Higher is better
OnePlus X 40173
BLU Vivo 5 38346
honor 5X 35183
Motorola Moto G (2015) 22406
Vellamo Metal
Higher is better
OnePlus X 1542
BLU Vivo 5 1172
honor 5X 1108
Motorola Moto G (2015) 1224
Vellamo Browser
Higher is better
OnePlus X 2661
BLU Vivo 5 2960
honor 5X 2327
Motorola Moto G (2015) 2186
Sunspider
Lower is better
OnePlus X 1285.5
BLU Vivo 5 1540
honor 5X 1171.7
Motorola Moto G (2015) 1361.8
GFXBench T-Rex HD on-screen
Higher is better
OnePlus X 23
BLU Vivo 5 20
honor 5X 15
Motorola Moto G (2015) 9.6
GFXBench Manhattan on-screen
Higher is better
OnePlus X 10
BLU Vivo 5 8.6
honor 5X 6
Motorola Moto G (2015) 3.9
Basemark OS II
Higher is better
OnePlus X 1185.66
BLU Vivo 5 859
Motorola Moto G (2015) 581
Geekbench 3 single-core
Higher is better
OnePlus X 910.33
BLU Vivo 5 641
honor 5X 696
Motorola Moto G (2015) 528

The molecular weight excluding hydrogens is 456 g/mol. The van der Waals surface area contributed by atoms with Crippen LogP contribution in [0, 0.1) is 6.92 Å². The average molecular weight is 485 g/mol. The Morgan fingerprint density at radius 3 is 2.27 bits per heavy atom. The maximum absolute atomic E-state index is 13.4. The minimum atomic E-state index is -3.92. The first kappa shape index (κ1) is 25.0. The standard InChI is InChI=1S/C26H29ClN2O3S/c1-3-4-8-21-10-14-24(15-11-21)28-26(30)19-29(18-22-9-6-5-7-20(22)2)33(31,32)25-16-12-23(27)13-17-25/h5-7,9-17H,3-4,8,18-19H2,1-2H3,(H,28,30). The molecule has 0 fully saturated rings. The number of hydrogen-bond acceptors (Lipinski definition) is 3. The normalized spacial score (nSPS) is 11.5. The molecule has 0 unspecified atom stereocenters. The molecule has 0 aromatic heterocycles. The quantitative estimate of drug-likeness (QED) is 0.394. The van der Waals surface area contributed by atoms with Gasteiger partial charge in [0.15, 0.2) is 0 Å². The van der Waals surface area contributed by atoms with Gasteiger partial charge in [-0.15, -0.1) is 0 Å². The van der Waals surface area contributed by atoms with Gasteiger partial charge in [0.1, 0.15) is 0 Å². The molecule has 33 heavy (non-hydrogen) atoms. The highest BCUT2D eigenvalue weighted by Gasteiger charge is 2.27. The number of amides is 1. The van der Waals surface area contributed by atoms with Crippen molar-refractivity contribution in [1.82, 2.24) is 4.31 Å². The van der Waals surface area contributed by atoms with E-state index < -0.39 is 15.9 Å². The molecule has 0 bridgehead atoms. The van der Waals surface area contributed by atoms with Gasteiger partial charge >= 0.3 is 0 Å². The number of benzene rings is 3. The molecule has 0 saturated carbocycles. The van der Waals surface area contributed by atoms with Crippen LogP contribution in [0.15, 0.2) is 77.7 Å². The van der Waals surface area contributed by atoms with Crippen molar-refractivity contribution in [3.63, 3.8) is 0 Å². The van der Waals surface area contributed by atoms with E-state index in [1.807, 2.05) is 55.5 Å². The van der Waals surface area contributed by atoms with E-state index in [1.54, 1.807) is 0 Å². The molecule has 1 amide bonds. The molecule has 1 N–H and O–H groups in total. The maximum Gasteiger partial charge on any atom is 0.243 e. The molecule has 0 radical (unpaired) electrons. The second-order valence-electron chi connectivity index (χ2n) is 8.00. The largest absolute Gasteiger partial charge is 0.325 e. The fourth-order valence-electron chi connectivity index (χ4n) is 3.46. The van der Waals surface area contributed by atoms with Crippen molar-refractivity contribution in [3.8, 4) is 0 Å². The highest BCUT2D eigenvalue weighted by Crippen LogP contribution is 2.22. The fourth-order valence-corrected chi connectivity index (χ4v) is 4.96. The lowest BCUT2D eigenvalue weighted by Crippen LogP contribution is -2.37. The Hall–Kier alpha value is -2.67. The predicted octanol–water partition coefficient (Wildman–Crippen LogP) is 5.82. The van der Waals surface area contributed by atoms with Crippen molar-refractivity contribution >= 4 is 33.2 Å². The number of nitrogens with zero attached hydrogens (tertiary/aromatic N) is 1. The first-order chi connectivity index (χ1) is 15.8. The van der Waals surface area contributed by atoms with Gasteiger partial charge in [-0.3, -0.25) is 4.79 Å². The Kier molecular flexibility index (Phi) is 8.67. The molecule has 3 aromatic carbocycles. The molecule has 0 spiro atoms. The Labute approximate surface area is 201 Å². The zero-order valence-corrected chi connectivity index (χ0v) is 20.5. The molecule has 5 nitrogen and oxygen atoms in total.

Geekbench 3 multi-core
Higher is better
OnePlus X 2415.33
BLU Vivo 5 2862
honor 5X 3028
Motorola Moto G (2015) 1554
View all


Camera

Good enough considering the price, but hardly class-leading.

On the back, there’s a 13-megapixel sensor that features 5-element sapphire blue lenses, f/2.0 aperture, Phase Detection Auto Focus (PDAF), and an LED flash. For the front, it chimes in with a reasonable wide-angle 5-megapixel camera.

BLU, thankfully, offers a meaningful shooting experience by cramming a ton of camera modes inside the Vivo 5, and a manual one as well. There’s plenty for causal shutterbugs to tinker with.


Image Quality